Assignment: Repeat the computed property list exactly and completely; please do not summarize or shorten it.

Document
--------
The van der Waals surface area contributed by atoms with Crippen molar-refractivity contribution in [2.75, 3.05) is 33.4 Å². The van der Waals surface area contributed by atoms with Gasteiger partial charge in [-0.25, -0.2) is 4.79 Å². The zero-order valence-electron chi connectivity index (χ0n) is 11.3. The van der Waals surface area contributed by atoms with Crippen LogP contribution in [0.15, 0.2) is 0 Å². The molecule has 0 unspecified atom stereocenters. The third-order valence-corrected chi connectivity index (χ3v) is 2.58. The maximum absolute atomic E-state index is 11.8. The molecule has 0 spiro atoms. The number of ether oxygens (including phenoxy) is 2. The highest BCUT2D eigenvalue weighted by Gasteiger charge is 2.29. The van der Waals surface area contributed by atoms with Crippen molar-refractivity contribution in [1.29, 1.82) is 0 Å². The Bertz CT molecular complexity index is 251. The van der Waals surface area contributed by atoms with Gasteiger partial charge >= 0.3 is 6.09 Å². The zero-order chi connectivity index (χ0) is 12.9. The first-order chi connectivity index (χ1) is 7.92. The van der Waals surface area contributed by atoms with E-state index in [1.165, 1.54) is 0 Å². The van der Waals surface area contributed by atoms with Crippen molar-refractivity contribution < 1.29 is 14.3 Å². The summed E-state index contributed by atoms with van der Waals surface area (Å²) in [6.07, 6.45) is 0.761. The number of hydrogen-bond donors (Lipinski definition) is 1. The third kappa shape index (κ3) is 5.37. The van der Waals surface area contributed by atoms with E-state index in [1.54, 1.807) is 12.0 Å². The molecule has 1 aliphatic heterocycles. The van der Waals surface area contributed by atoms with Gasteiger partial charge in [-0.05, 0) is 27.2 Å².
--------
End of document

The van der Waals surface area contributed by atoms with Crippen molar-refractivity contribution in [2.75, 3.05) is 33.4 Å². The van der Waals surface area contributed by atoms with Gasteiger partial charge in [-0.25, -0.2) is 4.79 Å². The zero-order valence-electron chi connectivity index (χ0n) is 11.3. The van der Waals surface area contributed by atoms with Crippen LogP contribution in [0.15, 0.2) is 0 Å². The molecule has 0 unspecified atom stereocenters. The third-order valence-corrected chi connectivity index (χ3v) is 2.58. The maximum absolute atomic E-state index is 11.8. The molecule has 0 spiro atoms. The number of ether oxygens (including phenoxy) is 2. The highest BCUT2D eigenvalue weighted by Gasteiger charge is 2.29. The van der Waals surface area contributed by atoms with Crippen molar-refractivity contribution in [1.29, 1.82) is 0 Å². The Bertz CT molecular complexity index is 251. The van der Waals surface area contributed by atoms with Gasteiger partial charge >= 0.3 is 6.09 Å². The zero-order chi connectivity index (χ0) is 12.9. The first-order chi connectivity index (χ1) is 7.92. The van der Waals surface area contributed by atoms with E-state index in [1.165, 1.54) is 0 Å². The van der Waals surface area contributed by atoms with Crippen molar-refractivity contribution < 1.29 is 14.3 Å². The summed E-state index contributed by atoms with van der Waals surface area (Å²) in [6.07, 6.45) is 0.761. The number of hydrogen-bond donors (Lipinski definition) is 1. The third kappa shape index (κ3) is 5.37. The van der Waals surface area contributed by atoms with E-state index in [1.54, 1.807) is 12.0 Å². The molecule has 1 aliphatic heterocycles. The van der Waals surface area contributed by atoms with Gasteiger partial charge in [-0.05, 0) is 27.2 Å².